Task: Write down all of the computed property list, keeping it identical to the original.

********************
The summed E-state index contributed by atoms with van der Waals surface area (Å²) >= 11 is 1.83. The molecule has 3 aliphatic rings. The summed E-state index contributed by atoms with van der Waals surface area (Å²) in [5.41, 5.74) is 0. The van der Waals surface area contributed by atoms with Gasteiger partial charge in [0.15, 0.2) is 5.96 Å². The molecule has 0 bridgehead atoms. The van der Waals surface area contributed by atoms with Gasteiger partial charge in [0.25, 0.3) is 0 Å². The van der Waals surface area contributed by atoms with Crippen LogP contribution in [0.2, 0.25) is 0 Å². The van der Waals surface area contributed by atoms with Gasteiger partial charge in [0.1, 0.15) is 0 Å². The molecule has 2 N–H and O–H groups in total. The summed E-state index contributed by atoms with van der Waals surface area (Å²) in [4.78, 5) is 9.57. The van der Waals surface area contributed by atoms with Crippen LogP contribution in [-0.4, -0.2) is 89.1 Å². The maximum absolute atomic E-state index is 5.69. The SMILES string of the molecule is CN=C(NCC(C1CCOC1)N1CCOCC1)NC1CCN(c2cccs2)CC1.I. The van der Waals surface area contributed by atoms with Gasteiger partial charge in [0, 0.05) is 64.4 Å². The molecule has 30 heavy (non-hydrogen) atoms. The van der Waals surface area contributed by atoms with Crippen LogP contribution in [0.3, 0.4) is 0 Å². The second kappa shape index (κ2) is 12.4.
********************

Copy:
The summed E-state index contributed by atoms with van der Waals surface area (Å²) >= 11 is 1.83. The molecule has 3 aliphatic rings. The summed E-state index contributed by atoms with van der Waals surface area (Å²) in [5.41, 5.74) is 0. The van der Waals surface area contributed by atoms with Gasteiger partial charge in [0.15, 0.2) is 5.96 Å². The molecule has 0 bridgehead atoms. The van der Waals surface area contributed by atoms with Gasteiger partial charge in [0.25, 0.3) is 0 Å². The van der Waals surface area contributed by atoms with Crippen LogP contribution in [0.2, 0.25) is 0 Å². The van der Waals surface area contributed by atoms with Gasteiger partial charge in [0.1, 0.15) is 0 Å². The molecule has 2 N–H and O–H groups in total. The summed E-state index contributed by atoms with van der Waals surface area (Å²) in [4.78, 5) is 9.57. The van der Waals surface area contributed by atoms with Crippen LogP contribution in [-0.4, -0.2) is 89.1 Å². The maximum absolute atomic E-state index is 5.69. The SMILES string of the molecule is CN=C(NCC(C1CCOC1)N1CCOCC1)NC1CCN(c2cccs2)CC1.I. The van der Waals surface area contributed by atoms with Gasteiger partial charge in [0, 0.05) is 64.4 Å². The molecule has 30 heavy (non-hydrogen) atoms. The van der Waals surface area contributed by atoms with Crippen LogP contribution in [0.3, 0.4) is 0 Å². The second kappa shape index (κ2) is 12.4.